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RE: Server side or client side processing?
#I'm still working away at that Distributed File Sys project of
Gung ho ! keep going buddy !
#Reading the design docs of some of the other DFS's around, I
#many of them push as much processing as they can onto the
#client. In CODE
#for e.g. when the client writes to the server, it has to update all the
#servers with the latest copy of the file.
#I'm thinking of producing something that is geared towards really thin
#clients (phones / PDA's) which are operating under band-width
#In this case writing to all the servers would be tedious and
#slow. Why not
#write to one and let the servers update each other over the high speed
#backbone they're connected to?
MAkes sense in your case. Also, take intoconsideration taht _maybe_ a client
will not have access to all the servers but if there is a trust relationship
amongst all the servers then server synchronisation wshoould be a better
approach. We need to consider (also)
o the time taken for such stuff
o the frequency of sync(s)
o the load on the servers.
o Would the syncs lead to an inconsistent state in the filesystem,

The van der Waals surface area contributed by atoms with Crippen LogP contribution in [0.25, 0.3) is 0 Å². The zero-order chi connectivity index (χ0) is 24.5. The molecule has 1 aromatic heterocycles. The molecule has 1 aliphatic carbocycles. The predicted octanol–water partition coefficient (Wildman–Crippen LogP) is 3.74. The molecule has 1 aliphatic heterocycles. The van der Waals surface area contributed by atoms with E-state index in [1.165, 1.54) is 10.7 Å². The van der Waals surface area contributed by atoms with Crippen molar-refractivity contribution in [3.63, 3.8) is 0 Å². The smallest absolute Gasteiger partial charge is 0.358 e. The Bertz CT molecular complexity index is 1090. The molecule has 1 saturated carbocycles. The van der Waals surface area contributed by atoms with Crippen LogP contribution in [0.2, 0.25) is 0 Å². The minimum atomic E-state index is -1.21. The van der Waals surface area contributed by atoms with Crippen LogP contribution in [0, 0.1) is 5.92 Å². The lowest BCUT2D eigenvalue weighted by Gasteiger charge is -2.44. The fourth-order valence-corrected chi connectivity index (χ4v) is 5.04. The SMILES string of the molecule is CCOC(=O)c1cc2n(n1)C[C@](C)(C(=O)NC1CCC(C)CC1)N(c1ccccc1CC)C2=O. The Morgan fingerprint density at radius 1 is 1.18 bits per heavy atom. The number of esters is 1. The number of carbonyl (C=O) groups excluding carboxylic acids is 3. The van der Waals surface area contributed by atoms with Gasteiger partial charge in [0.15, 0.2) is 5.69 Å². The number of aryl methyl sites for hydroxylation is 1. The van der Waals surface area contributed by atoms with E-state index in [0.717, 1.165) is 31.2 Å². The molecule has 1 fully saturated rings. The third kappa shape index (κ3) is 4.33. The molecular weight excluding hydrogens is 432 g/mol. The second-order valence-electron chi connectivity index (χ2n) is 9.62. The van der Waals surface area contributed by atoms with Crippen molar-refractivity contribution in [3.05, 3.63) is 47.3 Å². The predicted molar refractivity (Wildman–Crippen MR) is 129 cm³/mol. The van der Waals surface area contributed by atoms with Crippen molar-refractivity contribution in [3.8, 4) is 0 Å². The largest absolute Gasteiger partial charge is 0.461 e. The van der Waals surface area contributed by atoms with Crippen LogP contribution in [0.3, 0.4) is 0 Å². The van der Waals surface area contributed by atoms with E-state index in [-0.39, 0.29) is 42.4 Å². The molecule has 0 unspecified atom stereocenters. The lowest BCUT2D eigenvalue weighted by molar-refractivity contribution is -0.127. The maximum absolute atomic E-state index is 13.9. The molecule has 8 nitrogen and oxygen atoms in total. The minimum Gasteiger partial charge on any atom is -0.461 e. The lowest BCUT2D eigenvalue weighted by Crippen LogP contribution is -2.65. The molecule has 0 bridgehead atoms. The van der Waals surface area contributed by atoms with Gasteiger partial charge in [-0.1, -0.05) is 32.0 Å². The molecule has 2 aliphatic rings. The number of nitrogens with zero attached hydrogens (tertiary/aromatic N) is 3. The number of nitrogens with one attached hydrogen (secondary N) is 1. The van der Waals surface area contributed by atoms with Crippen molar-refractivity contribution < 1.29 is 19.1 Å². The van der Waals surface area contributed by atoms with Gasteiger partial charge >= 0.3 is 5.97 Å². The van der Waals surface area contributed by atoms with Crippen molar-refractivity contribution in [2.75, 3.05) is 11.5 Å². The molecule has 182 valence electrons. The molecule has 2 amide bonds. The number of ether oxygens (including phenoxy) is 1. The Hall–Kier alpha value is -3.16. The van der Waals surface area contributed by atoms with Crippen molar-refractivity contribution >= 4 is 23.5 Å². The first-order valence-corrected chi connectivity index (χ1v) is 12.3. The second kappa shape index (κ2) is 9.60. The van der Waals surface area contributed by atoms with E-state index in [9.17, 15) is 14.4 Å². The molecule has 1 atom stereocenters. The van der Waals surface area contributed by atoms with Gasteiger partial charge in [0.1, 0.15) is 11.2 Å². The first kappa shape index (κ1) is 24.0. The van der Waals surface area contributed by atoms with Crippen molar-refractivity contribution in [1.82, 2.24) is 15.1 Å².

if a sync fails halfway. What is the commit algo ?
#What's the opinion of the list? Would it be better to push
#the servers and let the admins worry about upgrading the hardware, or
#keeping as much as possible on the client?
Well, lets not pass the buck on to the sysads ;) there's not much they can
do if the organisation is cash strapped :)
#The point is that phones etc are getting smarter and faster
#and there are
#new standards comming in which should make bandwidht much more
what I feel is that a DFS should be plymoprhic . In the sense, it should
support fat and thin clients, depending upon the client configuration, which
is conveyed to at at the start of a session (overhead). However, these two
roles better be in tune with each other so that the filesys is in a